Similarly, the company's major expense is its provision for loan losses, which stood at $655 million last quarter, up from $252 million in Q1 2019 due to expected COVID-19 impacts. At the end of March, ADS had $1.28 billion in delinquent loans, half of which were over 91 days delinquent (see 10-Q pg. 15). With $17.36 billion in total delinquencies and receivables, it has had a delinquency rate of 7.4%, which is far higher than the national average of 2.6%.
Given the $403 million in additional loan loss provisions, it expects this rate to jump to at least 9.6% (likely higher given over half of the delinquencies usually repay).
Quite frankly, I believe ADS is giving a relatively conservative estimate for the spike. The company's book value is only $1.08 billion, so if there are greater charge-offs than expected, then that could easily cause its equity book value to turn negative. Of course, the company has about a billion in intangible assets, so its tangible book value is essentially zero. If the cash stops coming, it will be forced to sell equity to repay creditors.
Bulls argue that the company made it through 2008 without significant hiccups. This is true, as its net income hardly fell and the stock price and gross profit rapidly recovered. See below:
As you can see, ADS made it through the Great Financial Crisis without a financial crisis. That said, the total U.S credit card debt is over 60% higher today. Indeed, mortgage debt remains far below 2006-2007 levels, but total household debt is higher due to a buildup of credit card, auto, student, and other higher-interest forms of debt. Additionally, 80% of workers now live paycheck to paycheck.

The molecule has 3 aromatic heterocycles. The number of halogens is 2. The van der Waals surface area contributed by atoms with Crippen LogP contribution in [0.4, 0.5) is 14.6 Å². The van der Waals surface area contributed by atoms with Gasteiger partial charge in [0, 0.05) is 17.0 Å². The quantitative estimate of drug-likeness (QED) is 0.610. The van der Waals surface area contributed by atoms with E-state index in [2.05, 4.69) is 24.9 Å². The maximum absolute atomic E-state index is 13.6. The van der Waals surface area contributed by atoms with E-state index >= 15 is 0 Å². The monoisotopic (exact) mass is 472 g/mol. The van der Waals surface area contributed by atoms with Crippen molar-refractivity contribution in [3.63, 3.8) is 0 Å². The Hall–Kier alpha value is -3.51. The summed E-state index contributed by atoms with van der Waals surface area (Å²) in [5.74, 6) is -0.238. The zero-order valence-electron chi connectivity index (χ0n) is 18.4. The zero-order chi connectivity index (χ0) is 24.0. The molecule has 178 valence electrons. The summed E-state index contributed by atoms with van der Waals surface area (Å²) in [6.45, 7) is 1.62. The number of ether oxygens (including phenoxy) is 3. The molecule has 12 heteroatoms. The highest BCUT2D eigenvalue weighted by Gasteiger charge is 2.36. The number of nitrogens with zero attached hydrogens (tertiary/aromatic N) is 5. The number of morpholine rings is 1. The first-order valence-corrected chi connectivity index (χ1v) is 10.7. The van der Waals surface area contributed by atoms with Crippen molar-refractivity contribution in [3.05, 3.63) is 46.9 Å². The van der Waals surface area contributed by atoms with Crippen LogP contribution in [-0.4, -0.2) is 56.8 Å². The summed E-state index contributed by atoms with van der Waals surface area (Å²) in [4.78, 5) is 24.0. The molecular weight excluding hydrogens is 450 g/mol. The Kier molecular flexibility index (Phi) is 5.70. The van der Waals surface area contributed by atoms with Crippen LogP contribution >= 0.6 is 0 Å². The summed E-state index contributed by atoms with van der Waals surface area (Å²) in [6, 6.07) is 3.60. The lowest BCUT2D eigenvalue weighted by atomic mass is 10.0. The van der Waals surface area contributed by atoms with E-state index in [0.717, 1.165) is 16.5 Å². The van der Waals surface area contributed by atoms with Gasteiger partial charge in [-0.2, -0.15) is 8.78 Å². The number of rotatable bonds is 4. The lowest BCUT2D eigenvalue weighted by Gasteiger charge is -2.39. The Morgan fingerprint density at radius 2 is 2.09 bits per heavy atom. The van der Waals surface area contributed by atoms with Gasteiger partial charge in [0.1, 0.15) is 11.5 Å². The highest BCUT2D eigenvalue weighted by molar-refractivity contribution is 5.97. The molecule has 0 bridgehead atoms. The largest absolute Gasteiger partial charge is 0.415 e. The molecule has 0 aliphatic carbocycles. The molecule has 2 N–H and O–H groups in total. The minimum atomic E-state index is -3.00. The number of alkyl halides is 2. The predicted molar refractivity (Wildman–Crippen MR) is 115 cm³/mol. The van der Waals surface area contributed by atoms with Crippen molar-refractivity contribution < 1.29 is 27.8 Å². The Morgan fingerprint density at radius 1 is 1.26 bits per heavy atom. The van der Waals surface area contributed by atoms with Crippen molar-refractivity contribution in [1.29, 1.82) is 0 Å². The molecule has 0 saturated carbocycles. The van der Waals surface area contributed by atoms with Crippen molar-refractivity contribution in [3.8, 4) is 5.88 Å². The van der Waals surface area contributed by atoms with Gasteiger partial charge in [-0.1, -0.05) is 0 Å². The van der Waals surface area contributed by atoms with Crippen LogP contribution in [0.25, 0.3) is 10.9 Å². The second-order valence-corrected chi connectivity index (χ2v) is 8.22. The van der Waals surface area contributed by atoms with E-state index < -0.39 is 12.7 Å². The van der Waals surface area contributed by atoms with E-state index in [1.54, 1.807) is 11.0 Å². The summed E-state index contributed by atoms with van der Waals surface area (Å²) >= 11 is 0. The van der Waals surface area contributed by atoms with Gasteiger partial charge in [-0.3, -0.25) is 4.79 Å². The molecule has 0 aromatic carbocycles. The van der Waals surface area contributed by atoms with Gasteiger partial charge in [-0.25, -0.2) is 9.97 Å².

In my opinion, ADS is in a bit of a lose-lose situation. If consumers continue to spend, there is a high probability of significant loan losses that jeopardize the company's ability to stay solvent. If they do not continue to spend and use the money to repay debt, loan losses will be less problematic but total receivables and revenue will decline. U.S retail sales have already declined at least 9% (far worse than any period in 2008) and will likely remain depressed for months. If stay-at-home measures are extended (even if slightly lifted), it is likely that both will occur.
In this article, I focused largely on the short-run impacts of COVID-19. It seems clear that the economic fallout of stay-at-home measures will hurt the company significantly on all fronts. Demand for its cards will be much lower, loan losses significantly higher, and its operational efficiency likely lower due to employees working from home.
Of course, these negative factors will likely rebound after the economy is reopened. However, the fact is that many businesses will be permanently closed, and unemployment will likely remain high at least through year-end. Even more, it is possible that the virus has accelerated a permanent shift toward e-commerce, which has been the major long-term factor harming ADS.
Additionally, without an extreme business model transition, the company's long-term prospects are poor due to its dependence on brick-and-mortar. According to ADS's 10-K, its 10 largest clients account for 44% of its revenue, with the struggling-to-survive L Brands (LB) accounting for 11%. While the company is focusing on greater value with data, I have doubts it will be able to successfully manage the change, as witnessed by its declining revenue over recent years.
I do not have a position in the company, but I believe it is headed lower and best avoided at its current price. Yes, its valuation may seem low, but the leverage is extremely high, which leaves little room for a substantial increase in bad debt expenses. If there is a rapid rebound of the real economy, ADS may be a value opportunity. However, such a rebound looks increasingly unlikely, making the company overvalued.